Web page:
Digging up history to learn about ourselves

Hardly a day goes by we don’t see some news story about some historical discovery. My favorites are the regular revelations about the CSS Hunley, the first submarine to sink a ship in combat, (click) but even more interesting stuff is coming to us today out of England.

Researchers and archaeologists there have positively identified the body (click)  of King Richard III, found underneath a parking lot. The link is to the BBC story on the discovery — my apologies to our own web site — because the BBC has the best interactive photo-study of the discovery.

Why do we care?

Wander through the discussion boards on various news sites, you will see a lot of debate over whether Richard III was a good king or a bad one, whether Shakespeare depicted him accurately, or whether The Bard was influenced by the Tudor monarchs under whom he labored. This is critical because Richard III was succeeded by people who didn’t have as good a claim to the crown as he did, and the Brits take their royal succession seriously.

The New York Times chat list on this story has a lot of discussion about religion — the Britons say they will re-bury Richard III in the local Anglican cathedral near where his body ws found, but a lot of folks are noting that Richard III was Roman Catholic. The Anglican church didn’t exist until one of his successors, Henry VIII, created it so he could grant himself a divorce.

What I found interesting was the evidence, on the skeleton, that Richard III really did die in battle, as Shakespeare depicts him, perhaps not really crying “A horse! A horse! My Kingdom for a horse!” but certainly losing his job in the most extremely prejudicial and permanent way possible.

Back then when a king was deposed he didn’t retire to the south of France, he got his head chopped off, if he was lucky. William Wallace, of Scotland, had his guts pulled out and displayed where he could see them before they cut off his head.

You can see that same sort of personal courage in the story of the Hunley — men going out in an untried machine to do single combat with a ship of an enemy navy and dieing in the process.

The men had the kind of guts we rarely see today — they knew they were likely to die. They were the third crew of the sub, the first two crews having died horrible deaths as their iron experiment sunk with them in it.

And yet the third crew got in and gave it a go.

When is the last time we saw an actual king, or president, or prime minister, do that? They just don’t go into battle at the head of their troops any more. It is said that old men want to wage war, but it is young men who fight. Richard fought his own battles in an era when leaders were expected to lead.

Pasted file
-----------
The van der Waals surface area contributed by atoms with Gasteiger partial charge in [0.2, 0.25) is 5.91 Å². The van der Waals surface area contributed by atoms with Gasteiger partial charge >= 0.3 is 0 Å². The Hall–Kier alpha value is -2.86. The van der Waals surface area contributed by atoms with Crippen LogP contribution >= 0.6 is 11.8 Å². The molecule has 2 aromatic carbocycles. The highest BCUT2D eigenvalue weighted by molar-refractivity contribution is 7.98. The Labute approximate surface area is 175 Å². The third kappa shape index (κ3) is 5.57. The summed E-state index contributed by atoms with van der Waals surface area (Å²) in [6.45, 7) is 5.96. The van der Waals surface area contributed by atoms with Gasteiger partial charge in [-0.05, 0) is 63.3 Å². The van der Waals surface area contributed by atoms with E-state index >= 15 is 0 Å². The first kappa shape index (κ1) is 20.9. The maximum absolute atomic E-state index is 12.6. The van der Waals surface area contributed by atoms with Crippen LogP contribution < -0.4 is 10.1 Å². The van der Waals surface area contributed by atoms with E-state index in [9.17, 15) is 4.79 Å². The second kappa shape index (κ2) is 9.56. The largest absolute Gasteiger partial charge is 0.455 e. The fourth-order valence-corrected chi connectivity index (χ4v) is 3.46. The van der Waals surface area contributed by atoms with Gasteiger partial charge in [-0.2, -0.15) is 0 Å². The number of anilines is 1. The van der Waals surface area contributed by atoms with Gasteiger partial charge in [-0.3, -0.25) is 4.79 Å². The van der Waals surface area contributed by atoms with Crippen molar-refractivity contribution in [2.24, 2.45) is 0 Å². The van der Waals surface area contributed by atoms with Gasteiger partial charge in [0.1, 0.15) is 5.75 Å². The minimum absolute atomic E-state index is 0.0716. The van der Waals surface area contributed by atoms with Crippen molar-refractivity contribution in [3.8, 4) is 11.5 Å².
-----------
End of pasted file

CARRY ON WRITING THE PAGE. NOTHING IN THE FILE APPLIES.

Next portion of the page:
Fighting then was also very personal. You saw the guy who killed you. Richard III was cut down by a halberd (a lance with a type of ax head on the top) and then hacked at with daggers and swords after he was left alone on the battlefield by his allies.

I don’t doubt that our soldiers today have the sort of guts it took for that third crew to get into the Hunley and set off after the USS Houstatonic, but I can’t help but think the War in Afghanistan and Iraq would have been a lot shorter if President George W. Bush had to go point on patrols when he sent our young men and women into battle.

And, yes, that includes Obama — he’s kept the war in Afghanistan going, why should he get a pass?

If taking his turn dodging land mines and sniper fire in a war that just seems to grind on and on to no purpose inspires him to end that war a couple dozen casualties sooner, I’m all for sending him over.

 ps.  I was wandering around slate’s web site and found this. While Abraham Lincoln was too old for the draft, and was not eligible anyway since he was already Commander in Chief, he hired someone (click)  to take his place in the Army during the Civil War anyway.

It was an interesting practice — if you had the money, you paid someone else to take your place in the draft. The moral implications are mind-boggling.

 

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2 Responses to Digging up history to learn about ourselves

  1. Bob Becker says:

    Re: hiring substitutes. Was done in the Revolution too, though by towns as a rule in New England. When the Congress and state revolutionary governments began to draft, a town would simply be told its quota in the coming draft— so many ablebodied men. Some towns began to advertise widely, offering signing bonuses, so men from the town wouldn’t have to fill the draft quota.

  2. Neal Humphrey says:

    Buying your way out of military service is a common practice. In this country you used to be able to avoid conscription by paying a standard $300 “commutation” fee. Commutation was done away with in 1864, but not paying for a substitute, which in our free enterprise system, sent the cost of a conscript substitute sky-high.

    Some enterprising fellas started working as agents to provide conscript substitutes, others worked as free agents, taking the fee, then deserting, then finding another rube to substitute for. Of course this led to the rise of bounty hunters tracking down the deserters.

    You can still enlist as a 20-year “lifer” in the British armed forces, serve part of your hitch, then buy out your remaining time if you want an early discharge.

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